Curtis Smith: Congratulations on If We Had Known. I really enjoyed it. Can we start with a bit of craft talk? This is your fifth published novel. How has the process changed for you over the years? Is it more streamlined? Less time consuming? Do you find yourself carrying over lessons learned from previous books? Or is each book a new and distinct entity?
Elise Juska: This was a very different novel for me, and by far the most difficult, beginning with the very premise. The basic story—that of a writing teacher who realizes her former student was the gunman in a shooting—was not an easy one to write. More technically, the structure of the novel—told in different, sometimes disconnected points of view over a relatively short period—was a challenge. My stories, even novels, tend to have rather quiet, character-driven arcs. This one, while still focused on character, has a more tense, driving plotline; I needed to make sure the various storylines were braided together suspensefully, but realistically. I suppose if there’s any lesson I carry over from writing my previous books it’s to anticipate the feeling of despair that inevitably arrives at some point in the middle, when it seems like the novel isn’t working—to know that stage is a part of the process and I’ll emerge on the other side.
CS: School shootings are hard for me—I think partly because I taught high school for so many years—and after the recent Florida shooting, I spent the rest of the night crying and/or drinking. I in no way mean to compare my experience to what anyone else went through, yet I can’t deny a certain gut-level kinship with the whole horrible scene. And I’m wondering if you, having thought about this kind of thing for so long and wrestled this story from your imagination to the page, also now feel a bit more horror and sadness as we keep reliving these kind of stories?
EJ: Absolutely. In fact, I first started working on a version of this story about ten years ago, after the shooting at Virginia Tech. I watched an interview with one of the shooter’s creative writing professors, Lucinda Roy—you probably remember this. She talked about having seen disturbing, violent material in her student’s creative writing assignments and trying to get him help. That interview haunted me, and still does. I’ve been teaching writing at the college level now for twenty years, and have many times been concerned about things I’ve seen in student work—not necessarily intimations of violence, but material (sometimes fiction, sometimes non) that in some way worried me. So this was where the idea for the novel originated: horror at the Virginia Tech shooting, and within that, the unusual role and responsibility of teachers. Over the years I worked on the novel, the climate around gun violence grew only more harrowing, and what was something of a rarity in 2007 has now become so commonplace it’s heartbreaking and sickening. Along the way, there were specific passages that needed editing and updating to reflect the ways the gun problem had worsened since I began writing the book.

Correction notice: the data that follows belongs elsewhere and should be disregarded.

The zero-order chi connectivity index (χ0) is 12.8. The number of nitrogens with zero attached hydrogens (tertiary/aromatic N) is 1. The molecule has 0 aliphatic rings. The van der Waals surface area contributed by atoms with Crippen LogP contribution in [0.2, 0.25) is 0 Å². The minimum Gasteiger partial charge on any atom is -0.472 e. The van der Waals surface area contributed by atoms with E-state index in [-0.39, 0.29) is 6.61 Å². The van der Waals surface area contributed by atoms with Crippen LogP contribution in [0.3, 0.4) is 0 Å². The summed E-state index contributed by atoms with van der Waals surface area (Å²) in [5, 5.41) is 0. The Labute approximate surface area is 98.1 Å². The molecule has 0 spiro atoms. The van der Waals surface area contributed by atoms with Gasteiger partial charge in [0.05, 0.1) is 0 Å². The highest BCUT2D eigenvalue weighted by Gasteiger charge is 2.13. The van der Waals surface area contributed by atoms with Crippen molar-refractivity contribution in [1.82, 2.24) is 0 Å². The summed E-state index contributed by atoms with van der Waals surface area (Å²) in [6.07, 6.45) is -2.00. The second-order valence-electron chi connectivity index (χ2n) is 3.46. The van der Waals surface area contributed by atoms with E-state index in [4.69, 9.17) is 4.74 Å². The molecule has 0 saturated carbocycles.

CS: I’ve always been an admirer of your style. It’s so lyrical yet measured—and I think your style also translates into assisting the book’s pace. We’re allowed to watch events unfold, and as we go on, you develop a real gravity, and despite the surprises, I also felt a kind of quiet inevitability pulling me forward. So two questions—first about your scenes of description, which are always so lovely—how do these come to you? Do you see them completely at first—or nearly completely? Or do you paint with broad strokes in your early drafts and then come back and fill in the rest of the scene? And secondly, when does the question of pace come to you? Is it always there, formulated yet evolving in the back of your mind? Or do you get to the end then revisit your handling of time and events?
EJ: Those two aspects of the writing actually unfold quite differently. With descriptive scenes, I tend to burrow into them in a fair amount of detail in the first draft. I don’t imagine the scenes in advance—they sort of materialize as I write them—but I have trouble moving forward if the last scene feels too vague or unformed, so there’s a lot of working and reworking on the line level as I go. With the pacing, it’s different; I don’t do any planning before I write a novel, which ultimately necessitates a lot of shuffling and reorganizing of scenes and chapters. This usually happens once I have a substantial amount of material to work with, am able to step back from it, assess how all the parts are working within the whole.
CS: How did Maggie come to you? From the first few pages, you give us a character who is both solid (her teaching career, her independence) yet also fragmented and wary of a number of small fires in her life. And did you see her first—or did you initially see the story of Nathan and then imagine Maggie’s role in his life?
EJ: The story was definitely Maggie’s; in fact, I didn’t originally anticipate there being any other perspectives in the novel. I wanted to write about a teacher, and I thought that Maggie’s story was an angle on this crisis—the role of the teacher, and in a unique way, the writing teacher—that I hadn’t yet seen explored. I also think teachers in general make for complex characters. There are inherent layers. There’s the person a teacher is in the classroom (which is to some degree a kind of persona) and the person they are outside it. There’s the way life at home can intersect with life at school, as it does for Maggie here. Maggie is actually a good and devoted teacher, but during the semester she taught the future shooter, her own personal life was imploding, so she had less patience for Nathan, which contributed to her underreacting when his essay crossed her desk. So, yes, this was Maggie’s story. It was a story about teaching—the fraught, subtle, complex aspects of teaching—and everything else grew from that.